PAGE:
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Gut 56:677-684 doi:10.1136/gut.2006.095109
  • Colorectal cancer

Option appraisal of population-based colorectal cancer screening programmes in England

  1. Paul Tappenden1,
  2. James Chilcott1,
  3. Simon Eggington1,
  4. Hannah Sakai1,
  5. Jonathon Karnon1,
  6. Julietta Patnick2
  1. 1The University of Sheffield, Sheffield, UK
  2. 2NHS Cancer Screening Programmes, Sheffield, UK
  1. Correspondence to:
    Paul Tappenden
    School of Health and Related Research (ScHARR), The University of Sheffield, Regent Court, 30 Regent Street, Sheffield S1 4DA, UK; P.Tappenden{at}Sheffield.ac.uk
  • Accepted 10 October 2006
  • Revised 4 October 2006
  • Published Online First 1 December 2006

Abstract

Objectives: To estimate the effectiveness, cost-effectiveness and resource impact of faecal occult blood testing (FOBT) and flexible sigmoidoscopy (FSIG) screening options for colorectal cancer to inform the Department of Health’s policy on bowel cancer screening in England.

Methods: We developed a state transition model to simulate the life experience of a cohort of individuals without polyps or cancer through to the development of adenomatous polyps and malignant carcinoma and subsequent death in the general population of England. The costs, effects and resource impact of five screening options were evaluated: (a) FOBT for individuals aged 50–69 (biennial screening); (b) FOBT for individuals aged 60–69 (biennial screening); (c) once-only FSIG for individuals aged 55; (d) once-only FSIG for individuals aged 60; and (e) once-only FSIG for individuals aged 60, followed by FOBT for individuals aged 61–70 (biennial screening).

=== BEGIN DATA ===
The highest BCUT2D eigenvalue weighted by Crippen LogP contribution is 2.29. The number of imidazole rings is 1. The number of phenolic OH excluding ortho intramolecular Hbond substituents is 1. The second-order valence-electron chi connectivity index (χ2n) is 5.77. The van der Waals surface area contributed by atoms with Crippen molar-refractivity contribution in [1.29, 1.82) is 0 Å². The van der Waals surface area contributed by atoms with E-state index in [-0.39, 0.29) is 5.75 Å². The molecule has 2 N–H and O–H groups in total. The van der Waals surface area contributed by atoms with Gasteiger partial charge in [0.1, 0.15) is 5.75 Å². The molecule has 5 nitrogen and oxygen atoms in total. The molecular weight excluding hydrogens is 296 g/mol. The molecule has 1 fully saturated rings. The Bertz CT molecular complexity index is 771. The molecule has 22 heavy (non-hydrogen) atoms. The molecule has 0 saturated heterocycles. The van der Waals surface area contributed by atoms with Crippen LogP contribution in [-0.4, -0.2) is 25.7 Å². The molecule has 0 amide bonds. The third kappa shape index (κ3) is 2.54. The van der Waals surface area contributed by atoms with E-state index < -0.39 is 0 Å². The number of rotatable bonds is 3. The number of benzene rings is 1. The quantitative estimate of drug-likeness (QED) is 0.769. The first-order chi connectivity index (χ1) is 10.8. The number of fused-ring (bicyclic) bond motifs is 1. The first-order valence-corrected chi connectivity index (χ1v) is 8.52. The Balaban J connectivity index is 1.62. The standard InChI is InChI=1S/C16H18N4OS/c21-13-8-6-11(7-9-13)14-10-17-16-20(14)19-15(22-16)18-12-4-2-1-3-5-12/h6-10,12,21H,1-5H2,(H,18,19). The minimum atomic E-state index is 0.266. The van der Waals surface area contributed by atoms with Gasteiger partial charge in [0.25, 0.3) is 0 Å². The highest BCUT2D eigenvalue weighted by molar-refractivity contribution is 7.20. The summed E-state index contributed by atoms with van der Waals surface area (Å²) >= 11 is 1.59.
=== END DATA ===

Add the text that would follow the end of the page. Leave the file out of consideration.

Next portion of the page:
Results: The model suggests that screening using FSIG with or without FOBT may be cost-saving and may produce additional benefits compared with a policy of no screening. The marginal cost-effectiveness of FOBT options compared to a policy of no screening is estimated to be below £3000 per quality adjusted life year gained.

Conclusions: Screening using FOBT and/or FSIG is potentially a cost-effective strategy for the early detection of colorectal cancer. However, the practical feasibility of alternative screening programmes is inevitably limited by current pressures on endoscopy services.

Footnotes

  • Published Online First 1 December 2006

  • Competing interests: None.

  • Ethics approval: Ethical approval was not required for this study.